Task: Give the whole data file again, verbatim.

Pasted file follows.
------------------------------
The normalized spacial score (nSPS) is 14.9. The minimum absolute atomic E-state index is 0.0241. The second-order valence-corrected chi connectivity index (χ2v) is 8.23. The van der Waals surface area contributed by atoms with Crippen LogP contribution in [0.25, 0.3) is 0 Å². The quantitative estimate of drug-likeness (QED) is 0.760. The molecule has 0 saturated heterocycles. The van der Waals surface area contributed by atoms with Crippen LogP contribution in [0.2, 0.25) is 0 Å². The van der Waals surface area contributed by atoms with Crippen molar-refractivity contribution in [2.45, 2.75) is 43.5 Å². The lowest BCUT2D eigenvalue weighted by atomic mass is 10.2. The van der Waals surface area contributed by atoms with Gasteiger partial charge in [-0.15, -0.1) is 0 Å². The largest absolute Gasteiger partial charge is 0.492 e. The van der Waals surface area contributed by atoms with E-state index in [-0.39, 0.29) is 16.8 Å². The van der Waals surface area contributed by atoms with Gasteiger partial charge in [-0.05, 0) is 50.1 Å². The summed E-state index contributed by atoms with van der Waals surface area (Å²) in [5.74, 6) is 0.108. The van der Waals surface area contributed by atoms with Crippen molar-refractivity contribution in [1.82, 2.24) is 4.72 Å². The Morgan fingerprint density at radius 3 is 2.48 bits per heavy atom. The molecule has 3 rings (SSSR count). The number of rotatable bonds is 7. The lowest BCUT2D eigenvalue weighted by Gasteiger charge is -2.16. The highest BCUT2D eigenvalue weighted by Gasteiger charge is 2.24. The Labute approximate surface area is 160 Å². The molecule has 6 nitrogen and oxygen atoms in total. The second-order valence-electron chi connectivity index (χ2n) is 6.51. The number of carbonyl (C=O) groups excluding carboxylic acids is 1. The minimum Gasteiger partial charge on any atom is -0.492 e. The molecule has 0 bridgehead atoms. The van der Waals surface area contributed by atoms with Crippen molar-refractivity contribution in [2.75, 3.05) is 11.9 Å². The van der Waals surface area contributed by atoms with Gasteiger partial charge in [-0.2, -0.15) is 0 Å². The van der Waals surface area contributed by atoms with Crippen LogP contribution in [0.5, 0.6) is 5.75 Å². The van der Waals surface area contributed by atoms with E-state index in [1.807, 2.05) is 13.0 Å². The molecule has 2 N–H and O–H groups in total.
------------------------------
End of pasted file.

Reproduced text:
The normalized spacial score (nSPS) is 14.9. The minimum absolute atomic E-state index is 0.0241. The second-order valence-corrected chi connectivity index (χ2v) is 8.23. The van der Waals surface area contributed by atoms with Crippen LogP contribution in [0.25, 0.3) is 0 Å². The quantitative estimate of drug-likeness (QED) is 0.760. The molecule has 0 saturated heterocycles. The van der Waals surface area contributed by atoms with Crippen LogP contribution in [0.2, 0.25) is 0 Å². The van der Waals surface area contributed by atoms with Crippen molar-refractivity contribution in [2.45, 2.75) is 43.5 Å². The lowest BCUT2D eigenvalue weighted by atomic mass is 10.2. The van der Waals surface area contributed by atoms with Gasteiger partial charge in [-0.15, -0.1) is 0 Å². The largest absolute Gasteiger partial charge is 0.492 e. The van der Waals surface area contributed by atoms with E-state index in [-0.39, 0.29) is 16.8 Å². The van der Waals surface area contributed by atoms with Gasteiger partial charge in [-0.05, 0) is 50.1 Å². The summed E-state index contributed by atoms with van der Waals surface area (Å²) in [5.74, 6) is 0.108. The van der Waals surface area contributed by atoms with Crippen molar-refractivity contribution in [1.82, 2.24) is 4.72 Å². The Morgan fingerprint density at radius 3 is 2.48 bits per heavy atom. The molecule has 3 rings (SSSR count). The number of rotatable bonds is 7. The lowest BCUT2D eigenvalue weighted by Gasteiger charge is -2.16. The highest BCUT2D eigenvalue weighted by Gasteiger charge is 2.24. The Labute approximate surface area is 160 Å². The molecule has 6 nitrogen and oxygen atoms in total. The second-order valence-electron chi connectivity index (χ2n) is 6.51. The number of carbonyl (C=O) groups excluding carboxylic acids is 1. The minimum Gasteiger partial charge on any atom is -0.492 e. The molecule has 0 bridgehead atoms. The van der Waals surface area contributed by atoms with Crippen molar-refractivity contribution in [2.75, 3.05) is 11.9 Å². The van der Waals surface area contributed by atoms with Gasteiger partial charge in [-0.2, -0.15) is 0 Å². The van der Waals surface area contributed by atoms with Crippen LogP contribution in [0.5, 0.6) is 5.75 Å². The van der Waals surface area contributed by atoms with E-state index in [1.807, 2.05) is 13.0 Å². The molecule has 2 N–H and O–H groups in total.